Stories for July 2012
Brazilian President Dilma Rousseff said on Friday her government will unveil more measures to stimulate the economy in the next few months, including investments in ports, airports, railroads and highways.
Spain has for the first time conceded it might need a full EU/IMF bailout worth 300 billion Euros if its borrowing costs remain unsustainably high, a Euro zone official was quoted in the Madrid media.
The White House cut its outlook for US growth in 2012 and 2013 on Friday, hours after data showed the economy grew at a tepid pace in the second quarter, raising concerns about a slowdown that could mar President Barack Obama's re-election chances.
Russian President Vladimir Putin has an ambitious plan to cut his country's 3 billion dollars annual import bill for beef. He even aspires to return Russia's beef industry to its pre-revolutionary stature.
Fearing tainted meat, China's women's volleyball team has stuck to a strict vegetarian diet for the last three weeks, which the team's coach is now blaming for his athletes' abysmal performance.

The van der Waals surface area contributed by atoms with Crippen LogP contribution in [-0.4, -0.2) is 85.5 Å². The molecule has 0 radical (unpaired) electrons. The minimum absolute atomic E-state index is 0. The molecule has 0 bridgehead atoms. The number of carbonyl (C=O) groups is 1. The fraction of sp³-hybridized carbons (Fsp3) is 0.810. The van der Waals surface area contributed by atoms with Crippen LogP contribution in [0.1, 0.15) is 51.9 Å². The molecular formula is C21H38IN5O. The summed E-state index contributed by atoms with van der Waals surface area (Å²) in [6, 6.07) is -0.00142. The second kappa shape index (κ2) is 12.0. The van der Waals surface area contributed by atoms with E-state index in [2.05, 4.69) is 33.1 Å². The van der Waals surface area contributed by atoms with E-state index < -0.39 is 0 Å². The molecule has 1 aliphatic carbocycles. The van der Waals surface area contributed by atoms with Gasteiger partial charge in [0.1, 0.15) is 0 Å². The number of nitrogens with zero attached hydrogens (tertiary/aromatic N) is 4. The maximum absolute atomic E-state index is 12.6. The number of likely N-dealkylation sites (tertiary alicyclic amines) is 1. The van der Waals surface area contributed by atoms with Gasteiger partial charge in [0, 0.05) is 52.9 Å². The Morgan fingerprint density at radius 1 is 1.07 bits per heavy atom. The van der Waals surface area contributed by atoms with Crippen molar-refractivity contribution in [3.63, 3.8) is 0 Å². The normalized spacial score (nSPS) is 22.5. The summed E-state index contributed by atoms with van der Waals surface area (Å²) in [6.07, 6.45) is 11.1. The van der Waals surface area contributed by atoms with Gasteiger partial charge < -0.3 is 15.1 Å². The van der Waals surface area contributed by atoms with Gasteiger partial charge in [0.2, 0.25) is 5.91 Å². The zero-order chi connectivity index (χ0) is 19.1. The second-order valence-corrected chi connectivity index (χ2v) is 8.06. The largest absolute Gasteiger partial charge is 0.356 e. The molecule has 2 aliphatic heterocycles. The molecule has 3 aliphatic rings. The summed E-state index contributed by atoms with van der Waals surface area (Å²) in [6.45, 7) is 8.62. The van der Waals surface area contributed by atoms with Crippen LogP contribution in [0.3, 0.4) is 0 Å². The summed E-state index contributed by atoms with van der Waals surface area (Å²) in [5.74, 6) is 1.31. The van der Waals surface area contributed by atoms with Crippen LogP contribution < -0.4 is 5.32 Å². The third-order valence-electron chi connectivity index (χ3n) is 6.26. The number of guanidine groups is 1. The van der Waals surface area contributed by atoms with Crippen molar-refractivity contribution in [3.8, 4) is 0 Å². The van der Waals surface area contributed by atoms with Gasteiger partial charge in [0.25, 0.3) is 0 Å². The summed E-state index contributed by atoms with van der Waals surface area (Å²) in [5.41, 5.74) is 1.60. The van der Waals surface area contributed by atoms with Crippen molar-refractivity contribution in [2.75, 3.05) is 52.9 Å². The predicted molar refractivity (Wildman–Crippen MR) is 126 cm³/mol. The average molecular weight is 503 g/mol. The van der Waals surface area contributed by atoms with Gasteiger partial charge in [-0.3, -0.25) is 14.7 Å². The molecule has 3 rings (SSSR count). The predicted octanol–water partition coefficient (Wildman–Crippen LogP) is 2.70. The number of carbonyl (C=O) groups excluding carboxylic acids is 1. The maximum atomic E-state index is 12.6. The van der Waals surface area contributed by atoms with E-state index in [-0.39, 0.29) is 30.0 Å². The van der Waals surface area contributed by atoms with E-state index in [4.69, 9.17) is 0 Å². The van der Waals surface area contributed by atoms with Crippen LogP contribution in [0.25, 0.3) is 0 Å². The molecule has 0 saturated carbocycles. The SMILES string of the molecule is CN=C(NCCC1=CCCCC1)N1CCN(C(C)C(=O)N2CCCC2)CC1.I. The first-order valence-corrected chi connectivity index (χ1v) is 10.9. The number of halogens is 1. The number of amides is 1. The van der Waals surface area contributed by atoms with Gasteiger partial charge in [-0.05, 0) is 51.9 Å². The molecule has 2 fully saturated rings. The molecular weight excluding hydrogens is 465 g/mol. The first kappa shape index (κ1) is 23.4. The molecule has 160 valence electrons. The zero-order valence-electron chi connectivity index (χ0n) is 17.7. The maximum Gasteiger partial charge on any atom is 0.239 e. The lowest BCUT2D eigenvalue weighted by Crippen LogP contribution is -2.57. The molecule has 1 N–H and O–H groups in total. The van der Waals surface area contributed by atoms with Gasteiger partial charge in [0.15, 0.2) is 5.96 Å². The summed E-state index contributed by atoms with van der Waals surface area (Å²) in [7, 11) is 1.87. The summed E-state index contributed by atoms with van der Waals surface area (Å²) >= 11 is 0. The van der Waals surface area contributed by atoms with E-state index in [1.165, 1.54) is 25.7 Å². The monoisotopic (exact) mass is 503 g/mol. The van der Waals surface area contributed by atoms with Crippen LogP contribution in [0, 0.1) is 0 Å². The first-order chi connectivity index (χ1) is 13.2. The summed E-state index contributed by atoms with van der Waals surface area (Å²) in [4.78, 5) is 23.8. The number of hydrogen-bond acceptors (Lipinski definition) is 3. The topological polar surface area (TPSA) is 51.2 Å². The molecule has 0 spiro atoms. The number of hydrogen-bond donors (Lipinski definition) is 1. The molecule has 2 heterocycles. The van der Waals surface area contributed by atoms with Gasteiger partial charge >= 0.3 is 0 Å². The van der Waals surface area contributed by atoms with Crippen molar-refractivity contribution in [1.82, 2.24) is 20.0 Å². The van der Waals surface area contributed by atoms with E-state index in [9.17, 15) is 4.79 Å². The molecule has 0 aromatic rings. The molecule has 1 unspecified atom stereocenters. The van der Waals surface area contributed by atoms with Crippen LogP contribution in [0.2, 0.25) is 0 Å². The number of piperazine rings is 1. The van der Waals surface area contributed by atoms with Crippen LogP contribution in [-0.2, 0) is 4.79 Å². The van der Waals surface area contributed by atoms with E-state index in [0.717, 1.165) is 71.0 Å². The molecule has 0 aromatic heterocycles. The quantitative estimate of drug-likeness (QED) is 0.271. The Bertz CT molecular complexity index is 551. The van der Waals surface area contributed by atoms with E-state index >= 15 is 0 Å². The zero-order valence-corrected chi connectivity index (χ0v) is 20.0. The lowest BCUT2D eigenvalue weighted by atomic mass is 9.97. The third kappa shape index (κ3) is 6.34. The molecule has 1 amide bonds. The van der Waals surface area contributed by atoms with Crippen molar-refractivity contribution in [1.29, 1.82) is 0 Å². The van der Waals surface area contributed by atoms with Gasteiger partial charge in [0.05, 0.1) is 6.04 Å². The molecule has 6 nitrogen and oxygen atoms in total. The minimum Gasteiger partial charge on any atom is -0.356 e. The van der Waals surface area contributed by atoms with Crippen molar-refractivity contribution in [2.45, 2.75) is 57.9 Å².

US Department of State Assistant Secretary for Public Affairs Mike Hammer urged the Argentine Government to normalize its relations with the international financial community and confirmed President Obama’s administration intention of having “the best possible relations” with Argentina.
Falkland Islands residents were able to get into the swing of the lead up to the Olympics this week when one of 8,000 Olympic torch bearers, Commonwealth Games badminton gold medallist Rebecca Pantaney (36) carried a torch to the Islands.
The editor of the Falkland Islands weekly Penguin News twitted that Argentine president Cristina Fernandez is scaring its own people, regarding military exercises in the Islands, which Lisa Watson underlines are “routine”.
Travelers Digest's Top Ten Cities With The Most Beautiful Woman says Kiev is 'without a doubt, home to the world’s most beautiful women', closely followed by Stockholm and not so distant Buenos Aires.
Cuba adopted a new tax code this week and said it would loosen regulations on some state companies while turning others into cooperatives, as one of the world's last Soviet-style economies moves in a more market-friendly direction.